The United States Congress has returned from its summer recess. On its first full day back in session, the U.S. House of Representatives passed (by a vote of 397-6) long-stalled legislation that would fundamentally alter the U.S. system for licensing insurance producers ("NARAB II"). While the House has passed similar legislation twice before, this year is the first time the full Senate is also preparing to take up NARAB II. Whether or not producer licensing tops your priorities list, House action on this bill is just the first step in what promises to be an active period of insurance public policy discussions at a national level. Indeed, while Syria, the debt ceiling, and budget showdowns are grabbing headlines, there is arguably more insurance activity occurring in Washington since before the enactment of the Dodd-Frank Act. In addition to activity on NARAB II, committees in both the House and Senate are preparing to hold hearings on the reauthorization of the Terrorism Risk Insurance Act and hearings to reevaluate the impact of last year’s reauthorization of the National Flood Insurance Program.
Against this backdrop, the enduring debate over whether the federal government should have a greater involvement in regulating insurance will have fresh life when the long-expected Federal Insurance Office ("FIO") report on the modernization of insurance regulation is issued, possibly as soon as this month.
Excluding the ongoing activities surrounding healthcare reform, the following are highlights of federal activity impacting insurers that we will be following this Fall.
The Terrorism Risk Insurance Act1 (“TRIA”) – Last reauthorized in 2007, TRIA is set to expire on December 31, 2014, unless extended by Congress. TRIA was enacted following the September 11, 2001 terrorist attacks to address the near complete withdrawal of private terrorism coverage and provides commercial property and casualty insurers access to a federal backstop for certain large terrorism events. The trade-off for the backstop is that insurers of certain “covered lines” must make coverage available for losses resulting from certified Acts of Terrorism.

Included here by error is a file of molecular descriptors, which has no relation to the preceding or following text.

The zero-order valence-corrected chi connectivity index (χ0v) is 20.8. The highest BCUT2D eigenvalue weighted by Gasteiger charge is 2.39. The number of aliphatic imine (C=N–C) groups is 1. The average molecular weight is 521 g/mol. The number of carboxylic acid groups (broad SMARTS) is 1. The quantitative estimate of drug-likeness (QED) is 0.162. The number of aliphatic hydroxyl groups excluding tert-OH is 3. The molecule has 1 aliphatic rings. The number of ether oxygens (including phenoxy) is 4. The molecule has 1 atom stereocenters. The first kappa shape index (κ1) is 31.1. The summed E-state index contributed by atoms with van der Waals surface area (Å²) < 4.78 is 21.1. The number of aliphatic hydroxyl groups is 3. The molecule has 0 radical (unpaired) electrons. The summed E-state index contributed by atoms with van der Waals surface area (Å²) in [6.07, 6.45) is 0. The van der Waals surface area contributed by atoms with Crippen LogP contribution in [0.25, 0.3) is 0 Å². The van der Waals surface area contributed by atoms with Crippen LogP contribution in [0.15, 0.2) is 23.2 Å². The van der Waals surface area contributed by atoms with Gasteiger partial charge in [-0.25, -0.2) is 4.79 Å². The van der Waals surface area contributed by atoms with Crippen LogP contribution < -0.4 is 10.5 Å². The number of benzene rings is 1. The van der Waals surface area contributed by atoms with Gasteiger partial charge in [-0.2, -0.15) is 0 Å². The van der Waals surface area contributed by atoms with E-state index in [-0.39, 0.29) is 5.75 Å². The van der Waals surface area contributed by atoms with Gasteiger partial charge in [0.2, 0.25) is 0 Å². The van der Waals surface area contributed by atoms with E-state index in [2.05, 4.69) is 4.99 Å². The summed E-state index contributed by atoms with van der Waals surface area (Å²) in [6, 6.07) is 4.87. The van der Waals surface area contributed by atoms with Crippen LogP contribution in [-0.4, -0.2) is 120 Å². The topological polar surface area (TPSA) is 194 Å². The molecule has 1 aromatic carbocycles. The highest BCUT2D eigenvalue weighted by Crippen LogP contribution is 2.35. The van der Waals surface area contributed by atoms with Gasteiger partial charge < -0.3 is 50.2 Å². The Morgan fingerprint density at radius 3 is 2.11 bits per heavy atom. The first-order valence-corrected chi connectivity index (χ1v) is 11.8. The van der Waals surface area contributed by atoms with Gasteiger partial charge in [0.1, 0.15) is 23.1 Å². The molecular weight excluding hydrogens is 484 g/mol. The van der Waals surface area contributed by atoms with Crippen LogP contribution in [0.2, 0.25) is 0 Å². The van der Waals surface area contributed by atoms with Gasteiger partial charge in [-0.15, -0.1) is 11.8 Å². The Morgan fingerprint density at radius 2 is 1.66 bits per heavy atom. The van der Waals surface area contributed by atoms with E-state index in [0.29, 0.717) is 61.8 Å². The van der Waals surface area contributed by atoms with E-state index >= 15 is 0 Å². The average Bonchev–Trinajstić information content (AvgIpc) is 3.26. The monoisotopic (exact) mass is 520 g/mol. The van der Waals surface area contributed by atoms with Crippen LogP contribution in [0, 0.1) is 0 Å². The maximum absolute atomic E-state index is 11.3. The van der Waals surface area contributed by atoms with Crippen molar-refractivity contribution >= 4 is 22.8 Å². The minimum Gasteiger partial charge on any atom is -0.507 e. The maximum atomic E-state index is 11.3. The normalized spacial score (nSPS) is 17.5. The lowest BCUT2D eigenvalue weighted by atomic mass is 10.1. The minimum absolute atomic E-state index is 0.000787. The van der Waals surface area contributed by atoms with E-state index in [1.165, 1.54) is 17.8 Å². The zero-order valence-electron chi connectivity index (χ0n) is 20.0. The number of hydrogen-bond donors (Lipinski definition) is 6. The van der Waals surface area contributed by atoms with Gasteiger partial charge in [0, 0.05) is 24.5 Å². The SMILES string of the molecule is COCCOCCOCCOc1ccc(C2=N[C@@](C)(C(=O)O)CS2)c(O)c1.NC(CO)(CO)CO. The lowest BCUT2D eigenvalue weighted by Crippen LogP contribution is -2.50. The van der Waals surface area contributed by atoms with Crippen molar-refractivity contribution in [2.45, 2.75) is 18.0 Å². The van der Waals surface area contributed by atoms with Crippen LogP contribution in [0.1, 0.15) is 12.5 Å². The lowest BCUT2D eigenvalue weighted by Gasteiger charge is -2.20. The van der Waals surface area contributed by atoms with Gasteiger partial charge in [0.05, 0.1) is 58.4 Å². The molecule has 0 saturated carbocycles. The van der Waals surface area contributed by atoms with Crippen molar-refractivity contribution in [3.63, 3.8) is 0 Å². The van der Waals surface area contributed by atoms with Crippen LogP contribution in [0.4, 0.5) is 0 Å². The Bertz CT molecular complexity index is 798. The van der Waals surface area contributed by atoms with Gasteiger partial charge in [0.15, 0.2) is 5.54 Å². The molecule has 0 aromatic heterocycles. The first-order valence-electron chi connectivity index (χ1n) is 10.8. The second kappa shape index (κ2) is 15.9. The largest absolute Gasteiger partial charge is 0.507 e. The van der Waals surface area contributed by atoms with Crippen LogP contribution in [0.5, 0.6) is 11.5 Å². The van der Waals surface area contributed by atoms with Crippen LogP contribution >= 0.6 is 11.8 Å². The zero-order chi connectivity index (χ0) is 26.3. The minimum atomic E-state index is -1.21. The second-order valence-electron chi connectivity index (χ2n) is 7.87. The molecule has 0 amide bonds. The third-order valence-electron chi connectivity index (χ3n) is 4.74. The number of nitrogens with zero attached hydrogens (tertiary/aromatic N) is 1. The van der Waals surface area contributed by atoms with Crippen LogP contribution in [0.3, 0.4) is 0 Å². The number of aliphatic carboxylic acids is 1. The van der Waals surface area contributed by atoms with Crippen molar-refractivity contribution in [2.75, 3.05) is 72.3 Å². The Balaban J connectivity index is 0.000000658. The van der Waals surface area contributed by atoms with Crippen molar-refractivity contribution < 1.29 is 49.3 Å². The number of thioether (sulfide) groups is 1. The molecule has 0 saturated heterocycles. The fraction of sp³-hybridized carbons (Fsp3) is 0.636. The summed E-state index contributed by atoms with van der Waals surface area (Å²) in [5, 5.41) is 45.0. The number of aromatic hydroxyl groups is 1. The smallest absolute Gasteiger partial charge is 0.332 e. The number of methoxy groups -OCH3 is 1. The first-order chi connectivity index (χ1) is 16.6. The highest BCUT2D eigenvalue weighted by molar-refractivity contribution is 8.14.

In 2002, the first-term Bush Treasury Department and a Republican-controlled Congress designed TRIA as temporary program to be in place for several years while a private terrorism coverage market developed. After an initial two-year extension in 2005, the second-term Bush Treasury Department and a then-Democratic Congress enacted compromise legislation that reauthorized TRIA for an additional seven years, expiring at the end of 2014.
Six years later, the current split Republican/Democratic Congress and the Obama Administration are skeptically reevaluating TRIA, seemingly hoping to find ways to increase private participation in the terrorism coverage marketplace.
The House Financial Services Committee is scheduled to begin its formal TRIA deliberations with a public hearing on September 19. The first panel of witnesses will be one or more members of Congress. This unusual witness panel could signal that politics may be more overt as the debate begins. The second panel of witnesses, however, will likely include a well-balanced variety of stakeholders, such as a catastrophe modeling expert, a TRIA-impacted policyholder, and advocates in favor of and opposed to TRIA reauthorization. The Senate Banking Committee indicates that it will have its own TRIA hearing as early as September 24, but in any event no later than Thanksgiving.
The House and Senate committees may approach TRIA from different perspectives, but their inquiries will likely start by asking whether the private market can take on more terrorism risk and what the possible impact would be were TRIA to expire. The 2005 reauthorization resulted in an increase in insurers’ deductibles and dropping some lines from the program. These steps were intended to start weaning the market from a public backstop. If history is a guide, those in favor of greater private market involvement could press for different TRIA triggers, higher deductibles, and more aggressive recoupment provisions.